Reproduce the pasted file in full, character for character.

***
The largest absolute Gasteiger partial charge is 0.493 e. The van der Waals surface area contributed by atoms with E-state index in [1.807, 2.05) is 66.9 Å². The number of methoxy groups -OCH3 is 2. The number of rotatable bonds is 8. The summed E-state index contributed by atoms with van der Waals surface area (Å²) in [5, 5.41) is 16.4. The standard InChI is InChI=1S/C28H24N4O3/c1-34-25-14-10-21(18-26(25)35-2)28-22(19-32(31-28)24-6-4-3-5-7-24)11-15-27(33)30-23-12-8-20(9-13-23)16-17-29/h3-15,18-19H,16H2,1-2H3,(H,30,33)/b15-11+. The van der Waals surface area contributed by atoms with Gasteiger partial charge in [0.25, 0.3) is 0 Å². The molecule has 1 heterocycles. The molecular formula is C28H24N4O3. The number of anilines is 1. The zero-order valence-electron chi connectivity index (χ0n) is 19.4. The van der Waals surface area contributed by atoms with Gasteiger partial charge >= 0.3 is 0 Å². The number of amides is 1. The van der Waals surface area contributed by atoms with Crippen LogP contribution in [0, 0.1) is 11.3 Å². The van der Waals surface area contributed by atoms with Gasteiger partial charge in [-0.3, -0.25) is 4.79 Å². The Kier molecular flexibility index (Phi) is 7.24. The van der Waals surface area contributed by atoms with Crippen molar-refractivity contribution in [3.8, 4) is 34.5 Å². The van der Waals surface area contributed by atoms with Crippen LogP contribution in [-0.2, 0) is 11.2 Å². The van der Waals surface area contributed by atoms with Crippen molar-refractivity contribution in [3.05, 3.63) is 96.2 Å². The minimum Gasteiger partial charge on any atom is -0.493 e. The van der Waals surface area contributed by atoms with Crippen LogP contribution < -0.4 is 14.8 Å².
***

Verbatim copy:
The largest absolute Gasteiger partial charge is 0.493 e. The van der Waals surface area contributed by atoms with E-state index in [1.807, 2.05) is 66.9 Å². The number of methoxy groups -OCH3 is 2. The number of rotatable bonds is 8. The summed E-state index contributed by atoms with van der Waals surface area (Å²) in [5, 5.41) is 16.4. The standard InChI is InChI=1S/C28H24N4O3/c1-34-25-14-10-21(18-26(25)35-2)28-22(19-32(31-28)24-6-4-3-5-7-24)11-15-27(33)30-23-12-8-20(9-13-23)16-17-29/h3-15,18-19H,16H2,1-2H3,(H,30,33)/b15-11+. The van der Waals surface area contributed by atoms with Gasteiger partial charge in [0.25, 0.3) is 0 Å². The molecule has 1 heterocycles. The molecular formula is C28H24N4O3. The number of anilines is 1. The zero-order valence-electron chi connectivity index (χ0n) is 19.4. The van der Waals surface area contributed by atoms with Gasteiger partial charge >= 0.3 is 0 Å². The number of amides is 1. The van der Waals surface area contributed by atoms with Crippen LogP contribution in [0, 0.1) is 11.3 Å². The van der Waals surface area contributed by atoms with Gasteiger partial charge in [-0.3, -0.25) is 4.79 Å². The Kier molecular flexibility index (Phi) is 7.24. The van der Waals surface area contributed by atoms with Crippen molar-refractivity contribution in [3.8, 4) is 34.5 Å². The van der Waals surface area contributed by atoms with Crippen LogP contribution in [-0.2, 0) is 11.2 Å². The van der Waals surface area contributed by atoms with Crippen molar-refractivity contribution in [3.05, 3.63) is 96.2 Å². The minimum Gasteiger partial charge on any atom is -0.493 e. The van der Waals surface area contributed by atoms with Crippen LogP contribution < -0.4 is 14.8 Å².